12.01 - Hospitalization and Surgical Insurance. The City shall provide the standard health insurance program in effect as of December 31, 1990, except as modified in Appendix "B", for all employees, except regular part-time employees, and shall pay the full premium cost of the single plan for single employees and the family plan for employees with dependents. The City may also, at its option, offer one or more HMO programs for such employees. The City shall have the right to substitute carriers for its standard health insurance program if the replacement is substantially equivalent and there is no lapse of coverage. In the event an employee has a spouse that is also a City employee, that employee and the employee's spouse will be entitled to only one family health insurance contract between them from the City.

. . .

ARTICLE XXIII - NON-DISCRIMINATION

23.01. There shall be no discrimination with respect to any employee or the hiring of new employees because of age, sex, race, religion or national origin in violation of state or federal law.

. . .

ARTICLE XXVII - SEPARABILITY

27.01. Should any provision of this Agreement be found to be in violation of any law, all other provisions of this Agreement shall remain in full force and effect for the duration of the Agreement. The parties hereto shall immediately meet and negotiate to find a satisfactory solution to the issue in violation of the law.

BACKGROUND

The City and the Union have been parties to a series of collective bargaining agreements. Since the 1985-1986 collective bargaining agreement was entered into the parties' collective bargaining agreements have contained the following sentence:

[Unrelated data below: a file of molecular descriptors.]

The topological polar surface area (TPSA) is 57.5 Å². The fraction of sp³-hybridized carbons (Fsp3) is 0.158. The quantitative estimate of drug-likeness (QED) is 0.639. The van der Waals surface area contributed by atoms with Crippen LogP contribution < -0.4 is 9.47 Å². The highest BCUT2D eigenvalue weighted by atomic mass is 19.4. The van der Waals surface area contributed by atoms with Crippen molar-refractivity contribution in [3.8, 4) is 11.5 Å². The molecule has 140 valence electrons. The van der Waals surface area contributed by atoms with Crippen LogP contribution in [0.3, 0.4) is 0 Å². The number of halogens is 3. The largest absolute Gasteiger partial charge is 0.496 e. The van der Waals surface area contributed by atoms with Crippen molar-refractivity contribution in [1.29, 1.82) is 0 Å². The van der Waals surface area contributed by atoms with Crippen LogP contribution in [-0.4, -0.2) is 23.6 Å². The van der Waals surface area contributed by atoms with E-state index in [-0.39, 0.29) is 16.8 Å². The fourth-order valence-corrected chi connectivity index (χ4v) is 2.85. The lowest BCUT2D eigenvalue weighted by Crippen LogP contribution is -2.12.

"In the event an employee has a spouse that is also a City employee, that employee and the employee's spouse will be entitled to only one family health insurance contract between them and the City."

In 1989 an administrative law judge for the Labor & Industry Review Commission found a provision of a collective bargaining agreement between the Maple School District and the Maple Federation of Teachers which mandated that employes with a spouse who had insurance coverage from their employer had the option of carrying the School District's policy or the spouse's but could not have both did not violate the Wisconsin Fair Employment Act as constituting unlawful marital status discrimination. This decision was appealed to and upheld by the Labor & Industry Review Commission (LIRC). Thereafter the LIRC decision was appealed to the courts. The Circuit Court reversed the LIRC decision with the decision of the Circuit Court affirmed by the Court of Appeals, and affirmed by the Wisconsin Supreme Court, on March 16, 1993 in Braatz v. LIRC, 174 Wis. 2nd 286, holding that the complained of clause in the Maple School District collective bargaining agreement was discriminatory and in violation of the Wisconsin Fair Employment Act.